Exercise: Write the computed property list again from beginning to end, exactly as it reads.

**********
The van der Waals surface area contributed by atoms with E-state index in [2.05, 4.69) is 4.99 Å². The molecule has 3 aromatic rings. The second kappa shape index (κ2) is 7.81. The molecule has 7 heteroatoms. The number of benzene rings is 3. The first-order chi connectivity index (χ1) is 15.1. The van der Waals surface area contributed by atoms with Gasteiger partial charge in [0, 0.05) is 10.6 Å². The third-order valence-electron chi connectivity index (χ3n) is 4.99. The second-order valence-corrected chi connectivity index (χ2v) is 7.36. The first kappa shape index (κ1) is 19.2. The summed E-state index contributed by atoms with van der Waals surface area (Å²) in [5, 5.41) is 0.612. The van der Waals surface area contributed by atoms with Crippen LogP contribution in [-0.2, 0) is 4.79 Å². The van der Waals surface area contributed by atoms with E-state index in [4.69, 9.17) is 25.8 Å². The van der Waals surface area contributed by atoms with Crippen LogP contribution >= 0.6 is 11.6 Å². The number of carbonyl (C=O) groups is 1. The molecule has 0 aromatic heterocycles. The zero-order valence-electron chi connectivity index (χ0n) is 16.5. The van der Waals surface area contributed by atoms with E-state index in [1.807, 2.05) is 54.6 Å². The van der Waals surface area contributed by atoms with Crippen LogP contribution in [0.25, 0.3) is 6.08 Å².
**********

The van der Waals surface area contributed by atoms with E-state index in [2.05, 4.69) is 4.99 Å². The molecule has 3 aromatic rings. The second kappa shape index (κ2) is 7.81. The molecule has 7 heteroatoms. The number of benzene rings is 3. The first-order chi connectivity index (χ1) is 15.1. The van der Waals surface area contributed by atoms with Gasteiger partial charge in [0, 0.05) is 10.6 Å². The third-order valence-electron chi connectivity index (χ3n) is 4.99. The second-order valence-corrected chi connectivity index (χ2v) is 7.36. The first kappa shape index (κ1) is 19.2. The summed E-state index contributed by atoms with van der Waals surface area (Å²) in [5, 5.41) is 0.612. The van der Waals surface area contributed by atoms with Crippen LogP contribution in [-0.2, 0) is 4.79 Å². The van der Waals surface area contributed by atoms with E-state index in [4.69, 9.17) is 25.8 Å². The van der Waals surface area contributed by atoms with Crippen LogP contribution >= 0.6 is 11.6 Å². The number of carbonyl (C=O) groups is 1. The molecule has 0 aromatic heterocycles. The zero-order valence-electron chi connectivity index (χ0n) is 16.5. The van der Waals surface area contributed by atoms with E-state index in [1.807, 2.05) is 54.6 Å². The van der Waals surface area contributed by atoms with Crippen LogP contribution in [0.25, 0.3) is 6.08 Å².